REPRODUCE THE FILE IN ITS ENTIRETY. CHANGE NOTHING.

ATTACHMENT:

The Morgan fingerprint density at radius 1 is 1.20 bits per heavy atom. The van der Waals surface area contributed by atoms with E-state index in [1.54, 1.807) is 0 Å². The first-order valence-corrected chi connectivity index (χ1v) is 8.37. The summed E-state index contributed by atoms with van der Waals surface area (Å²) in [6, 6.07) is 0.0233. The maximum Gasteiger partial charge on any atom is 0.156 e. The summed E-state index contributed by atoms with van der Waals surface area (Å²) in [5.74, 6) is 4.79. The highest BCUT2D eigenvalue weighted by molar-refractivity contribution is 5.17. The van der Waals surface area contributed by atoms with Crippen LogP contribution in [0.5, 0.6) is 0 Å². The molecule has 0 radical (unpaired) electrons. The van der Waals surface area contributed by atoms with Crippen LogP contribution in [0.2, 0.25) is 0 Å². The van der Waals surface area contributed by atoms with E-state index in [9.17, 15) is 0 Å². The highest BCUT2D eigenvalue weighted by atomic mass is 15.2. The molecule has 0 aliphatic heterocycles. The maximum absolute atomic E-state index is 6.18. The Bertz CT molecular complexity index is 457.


The Morgan fingerprint density at radius 1 is 1.20 bits per heavy atom. The van der Waals surface area contributed by atoms with E-state index in [1.54, 1.807) is 0 Å². The first-order valence-corrected chi connectivity index (χ1v) is 8.37. The summed E-state index contributed by atoms with van der Waals surface area (Å²) in [6, 6.07) is 0.0233. The maximum Gasteiger partial charge on any atom is 0.156 e. The summed E-state index contributed by atoms with van der Waals surface area (Å²) in [5.74, 6) is 4.79. The highest BCUT2D eigenvalue weighted by molar-refractivity contribution is 5.17. The van der Waals surface area contributed by atoms with Crippen LogP contribution in [0.5, 0.6) is 0 Å². The molecule has 0 radical (unpaired) electrons. The van der Waals surface area contributed by atoms with Crippen LogP contribution in [0.2, 0.25) is 0 Å². The van der Waals surface area contributed by atoms with E-state index in [9.17, 15) is 0 Å². The highest BCUT2D eigenvalue weighted by atomic mass is 15.2. The molecule has 0 aliphatic heterocycles. The maximum absolute atomic E-state index is 6.18. The Bertz CT molecular complexity index is 457.